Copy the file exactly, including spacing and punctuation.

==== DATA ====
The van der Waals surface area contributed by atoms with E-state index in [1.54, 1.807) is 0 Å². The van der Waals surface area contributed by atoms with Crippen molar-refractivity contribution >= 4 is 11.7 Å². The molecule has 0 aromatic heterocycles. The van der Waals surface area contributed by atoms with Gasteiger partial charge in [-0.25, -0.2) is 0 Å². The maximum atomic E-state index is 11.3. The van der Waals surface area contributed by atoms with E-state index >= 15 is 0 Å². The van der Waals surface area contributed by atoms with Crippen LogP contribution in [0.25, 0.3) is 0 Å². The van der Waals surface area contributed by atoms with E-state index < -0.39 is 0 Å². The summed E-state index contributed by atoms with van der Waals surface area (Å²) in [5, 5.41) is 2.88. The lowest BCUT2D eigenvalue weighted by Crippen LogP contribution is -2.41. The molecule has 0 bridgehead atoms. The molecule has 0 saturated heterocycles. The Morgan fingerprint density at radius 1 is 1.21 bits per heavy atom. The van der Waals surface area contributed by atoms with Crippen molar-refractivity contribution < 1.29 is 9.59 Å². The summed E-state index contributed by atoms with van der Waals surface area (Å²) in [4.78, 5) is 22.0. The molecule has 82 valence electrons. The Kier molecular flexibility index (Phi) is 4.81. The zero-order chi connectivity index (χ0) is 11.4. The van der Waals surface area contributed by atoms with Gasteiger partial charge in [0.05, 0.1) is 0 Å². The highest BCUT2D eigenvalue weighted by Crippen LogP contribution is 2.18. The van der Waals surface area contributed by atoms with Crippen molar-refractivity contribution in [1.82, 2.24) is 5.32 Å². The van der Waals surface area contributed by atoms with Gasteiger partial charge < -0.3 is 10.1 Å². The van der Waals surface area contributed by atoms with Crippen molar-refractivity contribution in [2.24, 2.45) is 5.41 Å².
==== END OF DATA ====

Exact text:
The van der Waals surface area contributed by atoms with E-state index in [1.54, 1.807) is 0 Å². The van der Waals surface area contributed by atoms with Crippen molar-refractivity contribution >= 4 is 11.7 Å². The molecule has 0 aromatic heterocycles. The van der Waals surface area contributed by atoms with Gasteiger partial charge in [-0.25, -0.2) is 0 Å². The maximum atomic E-state index is 11.3. The van der Waals surface area contributed by atoms with E-state index >= 15 is 0 Å². The van der Waals surface area contributed by atoms with Crippen LogP contribution in [0.25, 0.3) is 0 Å². The van der Waals surface area contributed by atoms with E-state index < -0.39 is 0 Å². The summed E-state index contributed by atoms with van der Waals surface area (Å²) in [5, 5.41) is 2.88. The lowest BCUT2D eigenvalue weighted by Crippen LogP contribution is -2.41. The molecule has 0 bridgehead atoms. The molecule has 0 saturated heterocycles. The Morgan fingerprint density at radius 1 is 1.21 bits per heavy atom. The van der Waals surface area contributed by atoms with Crippen molar-refractivity contribution < 1.29 is 9.59 Å². The summed E-state index contributed by atoms with van der Waals surface area (Å²) in [4.78, 5) is 22.0. The molecule has 82 valence electrons. The Kier molecular flexibility index (Phi) is 4.81. The zero-order chi connectivity index (χ0) is 11.4. The van der Waals surface area contributed by atoms with Gasteiger partial charge in [0.05, 0.1) is 0 Å². The highest BCUT2D eigenvalue weighted by Crippen LogP contribution is 2.18. The van der Waals surface area contributed by atoms with Crippen molar-refractivity contribution in [1.82, 2.24) is 5.32 Å². The van der Waals surface area contributed by atoms with Gasteiger partial charge < -0.3 is 10.1 Å². The van der Waals surface area contributed by atoms with Crippen molar-refractivity contribution in [2.24, 2.45) is 5.41 Å².